Here is where Gerwig and Peele are foregrounded in ways they’re not able to be in the directing categories. I can’t believe either of them could come away empty-handed given the good will they both engendered at the start of this awards season. So it comes down to Peele’s right-on-time ingenuity versus Gerwig’s wry compassion. Close call, but I’m going along with the Writers Guild on this.

 

Cinematography:
Blade Runner 2049
Darkest Hour
Dunkirk
Mudbound
The Shape of Water

Roger Deakins is the Peter O’Toole of this category, having been nominated 13 times before now and coming away empty-handed. Some believe his time will finally come, though I’ve heard grumblings over how Blade Runner 2049’s use of green-screen technology all but disqualifies Deakins from this competition. I happen to think it’s the stuff he does in between that abets this undervalued movie’s grit and dread. But if I and the others in his corner are wrong, it’ll either be Shape of Water as part of a sweep, or even the fast-fading Dunkirk.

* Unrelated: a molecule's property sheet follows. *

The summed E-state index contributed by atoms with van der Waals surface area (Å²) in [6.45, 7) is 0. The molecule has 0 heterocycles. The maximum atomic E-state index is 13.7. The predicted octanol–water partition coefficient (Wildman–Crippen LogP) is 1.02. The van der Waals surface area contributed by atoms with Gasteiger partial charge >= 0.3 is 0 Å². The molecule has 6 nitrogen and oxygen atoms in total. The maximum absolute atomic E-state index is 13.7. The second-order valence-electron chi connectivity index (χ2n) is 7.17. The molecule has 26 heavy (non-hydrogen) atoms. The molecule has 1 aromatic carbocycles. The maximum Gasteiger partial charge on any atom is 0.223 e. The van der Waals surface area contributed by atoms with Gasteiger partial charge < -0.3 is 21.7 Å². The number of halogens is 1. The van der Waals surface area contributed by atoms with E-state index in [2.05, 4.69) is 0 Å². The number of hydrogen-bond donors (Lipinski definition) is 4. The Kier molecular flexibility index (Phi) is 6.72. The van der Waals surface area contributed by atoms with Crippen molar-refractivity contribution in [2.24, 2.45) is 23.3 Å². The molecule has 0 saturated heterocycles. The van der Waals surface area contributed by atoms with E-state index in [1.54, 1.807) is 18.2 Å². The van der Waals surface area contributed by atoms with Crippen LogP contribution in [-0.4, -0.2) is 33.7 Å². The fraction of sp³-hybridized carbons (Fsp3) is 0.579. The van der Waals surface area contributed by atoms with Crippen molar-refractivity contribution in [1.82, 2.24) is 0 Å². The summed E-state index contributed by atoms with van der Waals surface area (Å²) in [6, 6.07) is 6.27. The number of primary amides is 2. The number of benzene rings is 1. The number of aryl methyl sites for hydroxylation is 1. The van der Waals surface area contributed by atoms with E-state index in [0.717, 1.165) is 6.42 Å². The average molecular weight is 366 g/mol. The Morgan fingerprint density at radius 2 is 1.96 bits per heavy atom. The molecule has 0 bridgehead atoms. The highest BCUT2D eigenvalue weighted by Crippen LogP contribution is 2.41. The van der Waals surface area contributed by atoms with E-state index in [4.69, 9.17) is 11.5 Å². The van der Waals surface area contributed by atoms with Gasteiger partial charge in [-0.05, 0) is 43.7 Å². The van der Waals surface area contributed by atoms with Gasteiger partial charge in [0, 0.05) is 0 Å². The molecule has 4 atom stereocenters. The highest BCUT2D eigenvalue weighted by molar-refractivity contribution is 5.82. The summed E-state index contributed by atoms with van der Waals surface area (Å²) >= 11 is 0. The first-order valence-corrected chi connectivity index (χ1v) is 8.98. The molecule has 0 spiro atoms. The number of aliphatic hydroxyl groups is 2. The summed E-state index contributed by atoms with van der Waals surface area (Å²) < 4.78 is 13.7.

agnes_varda_efa
Documentary Feature
Abacus: Small Enough to Jail
Faces Places JR
Icarus
Last Men in Aleppo
Strong Island
Since I Called Him Morgan and Jane are inexplicably missing from this otherwise impressive list, I’m going to spin the wheel…and what do you know? It stops at the great Agnes Varda (above), who turns 90 years old in May and all but invented the modern feature-length documentary as we have come to know it. Does anybody really believe the Academy wouldn’t use this opportunity to give Varda the full-throated love that her incomparable body-of-work deserves? Anybody?